Recently on Facebook, I saw a post from my friend about her sadness in reaction to two of her friends committing suicide. The situation was even more devastating because both of them were only in their late 20s.

Suicide has become a prominent issue, especially for young adults in our society. Surprisingly, according to statistics from the Centers for Disease Control and Prevention, one American dies by suicide every 12.95 minutes. With that, over 40,000 Americans die by suicide each year, making it the 10th leading cause of death in the United States and the second leading cause of death for young people ages 10 to 241.Photo of hand with "stop suicide" written on it.

Facing this, the first question on everyone’s mind is why. Why did their friend, child, parent or spouse take their own life? Based on the research, the top 10 reasons for this phenomenon include depression, loss of hope, frustration, fear, psychosis, drug and alcohol problems, past regrets, societal problems, relationship-caused heart break and unemployment.

The reasons listed above aren’t foreign to young adults like us. We are experiencing similar pressures every day like classes, academic work, jobs, relationships, etc. Often, it is even a combination of these pressures.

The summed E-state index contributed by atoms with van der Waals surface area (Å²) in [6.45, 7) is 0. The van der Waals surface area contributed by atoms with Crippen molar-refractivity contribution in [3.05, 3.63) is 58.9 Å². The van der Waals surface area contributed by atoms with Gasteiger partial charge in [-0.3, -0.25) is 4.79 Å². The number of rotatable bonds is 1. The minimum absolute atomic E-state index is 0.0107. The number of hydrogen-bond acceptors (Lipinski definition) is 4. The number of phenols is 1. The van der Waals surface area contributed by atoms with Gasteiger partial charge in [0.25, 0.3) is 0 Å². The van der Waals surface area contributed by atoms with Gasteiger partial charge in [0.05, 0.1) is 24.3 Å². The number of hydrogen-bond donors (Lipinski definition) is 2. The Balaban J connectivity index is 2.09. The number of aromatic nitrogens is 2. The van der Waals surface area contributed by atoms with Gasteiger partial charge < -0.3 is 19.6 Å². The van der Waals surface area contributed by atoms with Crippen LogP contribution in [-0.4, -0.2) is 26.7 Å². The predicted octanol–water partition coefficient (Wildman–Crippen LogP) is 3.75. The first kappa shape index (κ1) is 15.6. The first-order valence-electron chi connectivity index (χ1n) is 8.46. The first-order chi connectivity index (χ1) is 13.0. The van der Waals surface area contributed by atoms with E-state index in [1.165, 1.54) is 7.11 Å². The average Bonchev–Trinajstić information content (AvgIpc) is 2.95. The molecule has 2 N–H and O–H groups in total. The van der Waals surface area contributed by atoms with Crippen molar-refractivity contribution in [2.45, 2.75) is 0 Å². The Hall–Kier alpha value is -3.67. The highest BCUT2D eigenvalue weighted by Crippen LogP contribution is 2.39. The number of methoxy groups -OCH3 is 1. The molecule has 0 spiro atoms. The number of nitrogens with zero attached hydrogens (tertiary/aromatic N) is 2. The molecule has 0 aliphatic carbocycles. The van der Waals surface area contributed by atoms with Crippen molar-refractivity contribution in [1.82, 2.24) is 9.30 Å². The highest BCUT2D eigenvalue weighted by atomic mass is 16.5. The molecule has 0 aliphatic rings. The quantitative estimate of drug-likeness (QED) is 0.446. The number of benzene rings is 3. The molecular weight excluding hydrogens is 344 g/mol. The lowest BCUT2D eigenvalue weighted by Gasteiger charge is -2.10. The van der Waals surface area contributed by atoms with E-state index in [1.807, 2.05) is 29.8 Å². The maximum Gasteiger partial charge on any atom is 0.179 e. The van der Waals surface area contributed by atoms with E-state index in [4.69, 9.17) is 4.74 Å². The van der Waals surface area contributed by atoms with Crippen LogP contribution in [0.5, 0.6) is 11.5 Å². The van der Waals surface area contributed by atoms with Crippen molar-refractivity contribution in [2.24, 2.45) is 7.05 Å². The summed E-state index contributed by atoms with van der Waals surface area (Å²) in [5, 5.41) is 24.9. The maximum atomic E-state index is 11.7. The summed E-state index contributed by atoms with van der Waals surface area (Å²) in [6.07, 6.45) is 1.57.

So how to make ourselves feel more comfortable when pressures are big? There are several suggested ways to release burdens:

  1. Know that there is always more than one option to solve the problem. Be more patient, and you will figure it out sooner or later.
  2. You can always turn to your family and friends for help. Whenever you are unhappy, think about the people you love and who love you. Tell them what you feel. Maybe they cannot solve the problem, but they definitely can make the situation better for you.
  3. Never think you’re the only one facing similar problems. Many people have gone through the same situation before. People have different types of pressures in different stage of their lives. Just give yourself more confidence and trust you can conquer it.
  4. Attend more social events and meet new friends there. Johns Hopkins has lots of attractive events happening on both the Homewood and medical campuses.
  5. Though you may feel tempted, do not use alcohol or drugs to cover your pain. Drinking or using drugs cannot solve our problems but can make a situation even worse.

The pace of everyday life is so fast for most of us that we normally don’t have time to care about ourselves, let alone other people. I firmly believe that if we could pay just a bit more attention to our families, friends and classmates, we can make a huge different for those going through difficult times.

At the end, to everyone reading this article in a difficult point of life: Do not feel like you’re alone, and do not give up. Life can sometimes be bitter and is not always perfect, but it can be sweet if we keep trying and never quit.

If you need someone to share your burden with, please take me as your new friend and feel free to contact me at xliu47@jhmi.edu.

1. Data obtained from CDC’s Web-Based Injury Statistics Query and Reporting System (WISQARS)

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